--Also, I am a sinner... but who did this to Evie's new little stuffies? Seriously. Friggin' perv nurses.

--Cana's big news-- she (finally!) conquered potty-training!!-- was somewhat eclipsed by this whole kid-in-the-hospital-scenario, but I am super proud of her. We celebrated with new Dora panties and a grown-up "coffee". I am also super glad to not be scooping toddler poop out of panties.

--For the first time since I was six, I am sporting a disgusting, oozing stye in my left eye. Just kidding, it's not really oozing. But it IS kind of disgusting. Between this and my Tom's of Maine fail and my gangrenous mouth sores, and the fact that I am pretty sure I have worn these pants for a couple of days in a row,

--Don't you want to come visit and give me a great big hug????

Monday, August 20, 2012


-My biggest baby is in the hospital. She's gonna be ok, but she's not ok. And that makes me sad.

-My husband is a very tender daddy. Seeing him with my girls makes me love him more.

-It's totally humbling to have someone do your laundry for you. It goes without saying that it's totally a blessing, too.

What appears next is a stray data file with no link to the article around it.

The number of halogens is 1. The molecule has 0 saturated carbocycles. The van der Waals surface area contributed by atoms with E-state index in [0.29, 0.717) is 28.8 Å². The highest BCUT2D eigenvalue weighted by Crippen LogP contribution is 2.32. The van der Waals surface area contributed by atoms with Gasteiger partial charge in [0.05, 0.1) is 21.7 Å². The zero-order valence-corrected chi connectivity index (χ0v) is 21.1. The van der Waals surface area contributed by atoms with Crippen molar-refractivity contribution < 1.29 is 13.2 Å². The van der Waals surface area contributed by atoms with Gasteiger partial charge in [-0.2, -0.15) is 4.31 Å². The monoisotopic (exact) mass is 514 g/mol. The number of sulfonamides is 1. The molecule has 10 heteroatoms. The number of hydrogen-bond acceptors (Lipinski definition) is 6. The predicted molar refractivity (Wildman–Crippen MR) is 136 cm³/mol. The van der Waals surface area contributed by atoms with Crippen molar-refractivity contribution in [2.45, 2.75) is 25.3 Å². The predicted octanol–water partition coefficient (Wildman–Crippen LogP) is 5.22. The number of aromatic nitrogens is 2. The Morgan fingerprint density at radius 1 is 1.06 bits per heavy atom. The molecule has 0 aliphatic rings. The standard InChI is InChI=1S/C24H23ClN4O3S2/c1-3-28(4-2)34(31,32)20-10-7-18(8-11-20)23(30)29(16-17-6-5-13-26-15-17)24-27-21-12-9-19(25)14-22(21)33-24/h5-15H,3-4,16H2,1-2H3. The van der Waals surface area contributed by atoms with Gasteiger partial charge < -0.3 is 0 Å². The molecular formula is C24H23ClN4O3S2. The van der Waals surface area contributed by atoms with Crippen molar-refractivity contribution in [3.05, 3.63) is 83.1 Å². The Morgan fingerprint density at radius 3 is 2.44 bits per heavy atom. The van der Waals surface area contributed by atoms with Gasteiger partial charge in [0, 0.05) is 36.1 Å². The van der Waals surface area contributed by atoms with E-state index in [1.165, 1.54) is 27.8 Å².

-People truly want to help my family. It's truly hard for me to accept help.

-My three year old is finally potty-trained. I am too tired to fully elaborate on how wonderful this is.

-I am really, really, really tired.

-Stacey Gagne is one of the most faithful, consistent, thoughtful friends I have ever had. As I was driving back to the hospital today, I was thinking over various life events in the last eight years... births, deaths, and all the barbecues in between, and I am hard pressed to think of too many that Stacey was not a part of. A true friend. I want to be like her when I grow up. And I want to kick her butt in the OBX 1/2 marathon.

-I may have stress-eaten my way through two three pumpkin cream cheese cupcakes for lunch yesterday.